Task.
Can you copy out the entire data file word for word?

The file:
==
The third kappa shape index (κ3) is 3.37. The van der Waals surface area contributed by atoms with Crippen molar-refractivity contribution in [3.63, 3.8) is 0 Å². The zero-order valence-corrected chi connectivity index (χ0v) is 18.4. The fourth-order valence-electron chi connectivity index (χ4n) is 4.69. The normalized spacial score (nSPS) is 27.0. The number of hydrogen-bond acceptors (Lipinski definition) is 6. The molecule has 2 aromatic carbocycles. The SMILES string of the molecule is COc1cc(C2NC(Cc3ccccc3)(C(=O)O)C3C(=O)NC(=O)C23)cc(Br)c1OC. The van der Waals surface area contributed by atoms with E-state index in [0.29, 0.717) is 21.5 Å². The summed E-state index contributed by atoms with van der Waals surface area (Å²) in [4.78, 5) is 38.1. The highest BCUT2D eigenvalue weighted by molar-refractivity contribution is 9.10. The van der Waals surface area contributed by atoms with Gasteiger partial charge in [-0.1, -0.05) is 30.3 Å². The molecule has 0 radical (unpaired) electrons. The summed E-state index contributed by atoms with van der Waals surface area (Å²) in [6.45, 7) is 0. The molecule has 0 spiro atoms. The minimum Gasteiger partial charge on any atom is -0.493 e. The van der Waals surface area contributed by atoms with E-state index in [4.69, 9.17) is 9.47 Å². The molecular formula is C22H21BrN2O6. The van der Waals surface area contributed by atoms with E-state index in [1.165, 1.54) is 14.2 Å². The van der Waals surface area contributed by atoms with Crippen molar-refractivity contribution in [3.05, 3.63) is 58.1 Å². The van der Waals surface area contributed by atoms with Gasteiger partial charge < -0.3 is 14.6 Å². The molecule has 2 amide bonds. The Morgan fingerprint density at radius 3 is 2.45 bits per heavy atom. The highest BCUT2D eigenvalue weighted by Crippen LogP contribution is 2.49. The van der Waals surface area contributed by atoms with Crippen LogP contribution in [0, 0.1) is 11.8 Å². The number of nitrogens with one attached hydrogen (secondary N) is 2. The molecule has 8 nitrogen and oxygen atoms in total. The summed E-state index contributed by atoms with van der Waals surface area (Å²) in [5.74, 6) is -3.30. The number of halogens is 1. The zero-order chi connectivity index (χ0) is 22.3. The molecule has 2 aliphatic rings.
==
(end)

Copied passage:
The third kappa shape index (κ3) is 3.37. The van der Waals surface area contributed by atoms with Crippen molar-refractivity contribution in [3.63, 3.8) is 0 Å². The zero-order valence-corrected chi connectivity index (χ0v) is 18.4. The fourth-order valence-electron chi connectivity index (χ4n) is 4.69. The normalized spacial score (nSPS) is 27.0. The number of hydrogen-bond acceptors (Lipinski definition) is 6. The molecule has 2 aromatic carbocycles. The SMILES string of the molecule is COc1cc(C2NC(Cc3ccccc3)(C(=O)O)C3C(=O)NC(=O)C23)cc(Br)c1OC. The van der Waals surface area contributed by atoms with E-state index in [0.29, 0.717) is 21.5 Å². The summed E-state index contributed by atoms with van der Waals surface area (Å²) in [4.78, 5) is 38.1. The highest BCUT2D eigenvalue weighted by molar-refractivity contribution is 9.10. The van der Waals surface area contributed by atoms with Gasteiger partial charge in [-0.1, -0.05) is 30.3 Å². The molecule has 0 radical (unpaired) electrons. The summed E-state index contributed by atoms with van der Waals surface area (Å²) in [6.45, 7) is 0. The molecule has 0 spiro atoms. The minimum Gasteiger partial charge on any atom is -0.493 e. The van der Waals surface area contributed by atoms with E-state index in [4.69, 9.17) is 9.47 Å². The molecular formula is C22H21BrN2O6. The van der Waals surface area contributed by atoms with E-state index in [1.165, 1.54) is 14.2 Å². The van der Waals surface area contributed by atoms with Crippen molar-refractivity contribution in [3.05, 3.63) is 58.1 Å². The van der Waals surface area contributed by atoms with Gasteiger partial charge < -0.3 is 14.6 Å². The molecule has 2 amide bonds. The Morgan fingerprint density at radius 3 is 2.45 bits per heavy atom. The highest BCUT2D eigenvalue weighted by Crippen LogP contribution is 2.49. The van der Waals surface area contributed by atoms with Crippen LogP contribution in [0, 0.1) is 11.8 Å². The number of nitrogens with one attached hydrogen (secondary N) is 2. The molecule has 8 nitrogen and oxygen atoms in total. The summed E-state index contributed by atoms with van der Waals surface area (Å²) in [5.74, 6) is -3.30. The number of halogens is 1. The zero-order chi connectivity index (χ0) is 22.3. The molecule has 2 aliphatic rings.